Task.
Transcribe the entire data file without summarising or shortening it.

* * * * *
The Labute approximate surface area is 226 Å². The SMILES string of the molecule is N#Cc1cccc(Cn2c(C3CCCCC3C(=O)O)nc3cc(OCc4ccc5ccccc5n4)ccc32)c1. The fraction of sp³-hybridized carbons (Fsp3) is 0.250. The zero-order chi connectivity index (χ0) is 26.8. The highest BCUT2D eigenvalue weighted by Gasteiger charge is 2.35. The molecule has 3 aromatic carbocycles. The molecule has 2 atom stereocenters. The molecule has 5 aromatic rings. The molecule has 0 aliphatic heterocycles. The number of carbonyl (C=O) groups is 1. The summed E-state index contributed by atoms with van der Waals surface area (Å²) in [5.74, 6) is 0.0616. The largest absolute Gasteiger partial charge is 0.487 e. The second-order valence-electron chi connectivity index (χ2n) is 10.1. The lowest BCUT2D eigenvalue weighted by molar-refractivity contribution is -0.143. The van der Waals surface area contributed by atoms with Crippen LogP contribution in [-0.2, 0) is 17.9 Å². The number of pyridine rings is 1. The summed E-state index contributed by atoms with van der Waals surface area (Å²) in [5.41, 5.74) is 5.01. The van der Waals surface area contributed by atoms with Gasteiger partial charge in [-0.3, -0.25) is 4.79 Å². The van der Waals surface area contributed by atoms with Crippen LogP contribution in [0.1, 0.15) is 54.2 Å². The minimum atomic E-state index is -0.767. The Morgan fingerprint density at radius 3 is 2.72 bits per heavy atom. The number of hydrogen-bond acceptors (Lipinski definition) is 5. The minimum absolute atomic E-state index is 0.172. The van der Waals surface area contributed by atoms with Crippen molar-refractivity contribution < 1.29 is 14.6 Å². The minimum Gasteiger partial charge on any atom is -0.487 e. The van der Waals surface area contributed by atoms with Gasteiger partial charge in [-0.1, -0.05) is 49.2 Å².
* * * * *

The Labute approximate surface area is 226 Å². The SMILES string of the molecule is N#Cc1cccc(Cn2c(C3CCCCC3C(=O)O)nc3cc(OCc4ccc5ccccc5n4)ccc32)c1. The fraction of sp³-hybridized carbons (Fsp3) is 0.250. The zero-order chi connectivity index (χ0) is 26.8. The highest BCUT2D eigenvalue weighted by Gasteiger charge is 2.35. The molecule has 3 aromatic carbocycles. The molecule has 2 atom stereocenters. The molecule has 5 aromatic rings. The molecule has 0 aliphatic heterocycles. The number of carbonyl (C=O) groups is 1. The summed E-state index contributed by atoms with van der Waals surface area (Å²) in [5.74, 6) is 0.0616. The largest absolute Gasteiger partial charge is 0.487 e. The second-order valence-electron chi connectivity index (χ2n) is 10.1. The lowest BCUT2D eigenvalue weighted by molar-refractivity contribution is -0.143. The van der Waals surface area contributed by atoms with Crippen LogP contribution in [-0.2, 0) is 17.9 Å². The number of pyridine rings is 1. The summed E-state index contributed by atoms with van der Waals surface area (Å²) in [5.41, 5.74) is 5.01. The van der Waals surface area contributed by atoms with Gasteiger partial charge in [-0.3, -0.25) is 4.79 Å². The van der Waals surface area contributed by atoms with Crippen LogP contribution in [0.1, 0.15) is 54.2 Å². The minimum atomic E-state index is -0.767. The Morgan fingerprint density at radius 3 is 2.72 bits per heavy atom. The number of hydrogen-bond acceptors (Lipinski definition) is 5. The minimum absolute atomic E-state index is 0.172. The van der Waals surface area contributed by atoms with Crippen molar-refractivity contribution < 1.29 is 14.6 Å². The minimum Gasteiger partial charge on any atom is -0.487 e. The van der Waals surface area contributed by atoms with Gasteiger partial charge in [-0.1, -0.05) is 49.2 Å².